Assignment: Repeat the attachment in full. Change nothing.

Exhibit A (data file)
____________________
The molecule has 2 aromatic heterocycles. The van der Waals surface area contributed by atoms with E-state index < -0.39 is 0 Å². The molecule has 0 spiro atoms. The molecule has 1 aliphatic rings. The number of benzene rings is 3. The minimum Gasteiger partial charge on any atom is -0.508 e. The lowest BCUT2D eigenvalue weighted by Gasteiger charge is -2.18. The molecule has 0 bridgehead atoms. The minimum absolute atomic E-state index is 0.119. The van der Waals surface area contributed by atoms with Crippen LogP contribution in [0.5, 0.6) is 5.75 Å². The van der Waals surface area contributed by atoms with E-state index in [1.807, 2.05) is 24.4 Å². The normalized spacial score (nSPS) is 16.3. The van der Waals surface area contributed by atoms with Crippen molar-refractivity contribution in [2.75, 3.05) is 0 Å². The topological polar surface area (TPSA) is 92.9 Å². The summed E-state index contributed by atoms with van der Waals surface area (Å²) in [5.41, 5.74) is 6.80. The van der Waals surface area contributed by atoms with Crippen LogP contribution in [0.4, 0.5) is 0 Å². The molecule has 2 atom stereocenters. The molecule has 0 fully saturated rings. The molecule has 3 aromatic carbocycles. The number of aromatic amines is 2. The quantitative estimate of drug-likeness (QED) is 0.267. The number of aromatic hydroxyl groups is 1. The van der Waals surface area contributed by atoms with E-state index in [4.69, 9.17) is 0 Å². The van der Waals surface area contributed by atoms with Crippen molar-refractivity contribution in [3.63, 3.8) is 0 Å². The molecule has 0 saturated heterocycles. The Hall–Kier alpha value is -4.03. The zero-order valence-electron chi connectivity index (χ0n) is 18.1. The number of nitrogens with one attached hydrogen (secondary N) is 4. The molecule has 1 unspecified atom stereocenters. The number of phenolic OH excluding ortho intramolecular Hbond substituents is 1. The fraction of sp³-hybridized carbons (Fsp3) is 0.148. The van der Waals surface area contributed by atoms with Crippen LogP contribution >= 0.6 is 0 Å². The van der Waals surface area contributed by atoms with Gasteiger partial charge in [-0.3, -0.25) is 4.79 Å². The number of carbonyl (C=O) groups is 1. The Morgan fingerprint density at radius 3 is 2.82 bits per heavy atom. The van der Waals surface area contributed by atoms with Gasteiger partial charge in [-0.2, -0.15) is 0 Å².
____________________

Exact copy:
The molecule has 2 aromatic heterocycles. The van der Waals surface area contributed by atoms with E-state index < -0.39 is 0 Å². The molecule has 0 spiro atoms. The molecule has 1 aliphatic rings. The number of benzene rings is 3. The minimum Gasteiger partial charge on any atom is -0.508 e. The lowest BCUT2D eigenvalue weighted by Gasteiger charge is -2.18. The molecule has 0 bridgehead atoms. The minimum absolute atomic E-state index is 0.119. The van der Waals surface area contributed by atoms with Crippen LogP contribution in [0.5, 0.6) is 5.75 Å². The van der Waals surface area contributed by atoms with E-state index in [1.807, 2.05) is 24.4 Å². The normalized spacial score (nSPS) is 16.3. The van der Waals surface area contributed by atoms with Crippen molar-refractivity contribution in [2.75, 3.05) is 0 Å². The topological polar surface area (TPSA) is 92.9 Å². The summed E-state index contributed by atoms with van der Waals surface area (Å²) in [5.41, 5.74) is 6.80. The van der Waals surface area contributed by atoms with Crippen LogP contribution in [0.4, 0.5) is 0 Å². The molecule has 2 atom stereocenters. The molecule has 0 fully saturated rings. The molecule has 3 aromatic carbocycles. The number of aromatic amines is 2. The quantitative estimate of drug-likeness (QED) is 0.267. The number of aromatic hydroxyl groups is 1. The van der Waals surface area contributed by atoms with E-state index in [4.69, 9.17) is 0 Å². The van der Waals surface area contributed by atoms with Crippen molar-refractivity contribution in [3.63, 3.8) is 0 Å². The molecule has 0 saturated heterocycles. The Hall–Kier alpha value is -4.03. The zero-order valence-electron chi connectivity index (χ0n) is 18.1. The number of nitrogens with one attached hydrogen (secondary N) is 4. The molecule has 1 unspecified atom stereocenters. The number of phenolic OH excluding ortho intramolecular Hbond substituents is 1. The fraction of sp³-hybridized carbons (Fsp3) is 0.148. The van der Waals surface area contributed by atoms with Crippen LogP contribution >= 0.6 is 0 Å². The van der Waals surface area contributed by atoms with Gasteiger partial charge in [-0.3, -0.25) is 4.79 Å². The number of carbonyl (C=O) groups is 1. The Morgan fingerprint density at radius 3 is 2.82 bits per heavy atom. The van der Waals surface area contributed by atoms with Gasteiger partial charge in [-0.2, -0.15) is 0 Å².